Remember that it is ok to seek help and that this does not make you weak or incompetent or a bad supporter. This makes you human. You don’t have to go through this alone.
There will be days when you feel like giving up when you love someone who has PTSD. What you do is your choice, but know that your loved one has days where they feel like giving up too. It’s difficulty, and it’s messy, but I can honestly say that they need you now more than ever.
If you or someone you know is suffering from PTSD and are ready to seek help, please contact James at 913.735.0577 or Robin at 785.408.7529 to set up a counseling appointment. James is certified in EMDR, a specialized type of training that helps ease the symptoms and reprocess the memories of the trauma. Robin is experienced in working with preverbal trauma and PTSD and children. If you are in immediate danger, please dial *911.
For more on PTSD and mental health issues, please see Robin’s website at www.myrisestory.com. For more articles written by mental health therapists in the KC Metro, see kcresolve.com/blog.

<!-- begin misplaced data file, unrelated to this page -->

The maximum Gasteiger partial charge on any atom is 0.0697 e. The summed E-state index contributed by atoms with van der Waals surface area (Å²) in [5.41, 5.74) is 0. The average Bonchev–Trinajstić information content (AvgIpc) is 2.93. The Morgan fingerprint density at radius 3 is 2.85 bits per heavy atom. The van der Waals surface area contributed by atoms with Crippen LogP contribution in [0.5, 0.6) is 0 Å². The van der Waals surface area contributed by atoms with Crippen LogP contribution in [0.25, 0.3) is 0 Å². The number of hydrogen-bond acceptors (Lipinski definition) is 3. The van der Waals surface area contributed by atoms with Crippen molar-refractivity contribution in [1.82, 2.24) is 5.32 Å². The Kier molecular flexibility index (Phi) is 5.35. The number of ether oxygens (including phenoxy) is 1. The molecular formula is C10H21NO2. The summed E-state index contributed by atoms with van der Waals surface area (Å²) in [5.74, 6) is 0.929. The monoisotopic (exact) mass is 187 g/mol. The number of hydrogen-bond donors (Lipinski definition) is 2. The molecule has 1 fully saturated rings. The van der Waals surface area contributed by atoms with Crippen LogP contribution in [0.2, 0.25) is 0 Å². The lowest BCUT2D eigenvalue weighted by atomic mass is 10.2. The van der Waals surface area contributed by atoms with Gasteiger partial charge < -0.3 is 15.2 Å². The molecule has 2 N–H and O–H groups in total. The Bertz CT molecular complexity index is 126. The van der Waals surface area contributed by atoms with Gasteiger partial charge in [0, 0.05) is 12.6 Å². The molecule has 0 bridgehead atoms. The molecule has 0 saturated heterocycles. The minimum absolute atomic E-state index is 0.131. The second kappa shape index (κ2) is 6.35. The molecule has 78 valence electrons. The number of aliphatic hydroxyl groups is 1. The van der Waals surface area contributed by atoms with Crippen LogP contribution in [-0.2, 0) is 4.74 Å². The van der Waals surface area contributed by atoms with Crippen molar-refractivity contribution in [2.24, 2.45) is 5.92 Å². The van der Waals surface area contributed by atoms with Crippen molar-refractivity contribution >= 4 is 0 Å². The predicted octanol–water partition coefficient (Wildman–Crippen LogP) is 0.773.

Robin Helget, LMSW, CPT
Resolve - Counseling & Wellness
Prairie Village, KS
We all experience what we call “internal dialogue”, also known as having a conversation in our head or thinking. This can range from what we want to eat for dinner, tasks that we need to complete, assumptions about situations, observations, what we think others think about us, how we feel about our self in a situation, and the list goes on. For some, these thoughts tend to be more negative than positive and can snowball out of control causing a change in their perception of reality. These negative thoughts can lead to self-destructive behaviors, dangerous situations, relationship changes, and overall awareness of self. They can result in feelings of sadness, guilt, shame, resentment, anxiety, inadequacy, and hopelessness. These negative thoughts are called COGNITIVE DISTORTIONS – they negatively distort a person’s perception of reality. Some of the more common negative thinking patterns include:
PERSONALIZATION: This is exactly what it says, taking things personally. People often blame themselves for something that is completely out of their control or has nothing to do with them. For example, assuming your friend is mad at you personally when they cancel plans you’ve made. Could it possibly be that they were busy? They forgot? They didn’t have the time or money to devote? The goal in reframing is to consider external factors that may have resulted in this decision.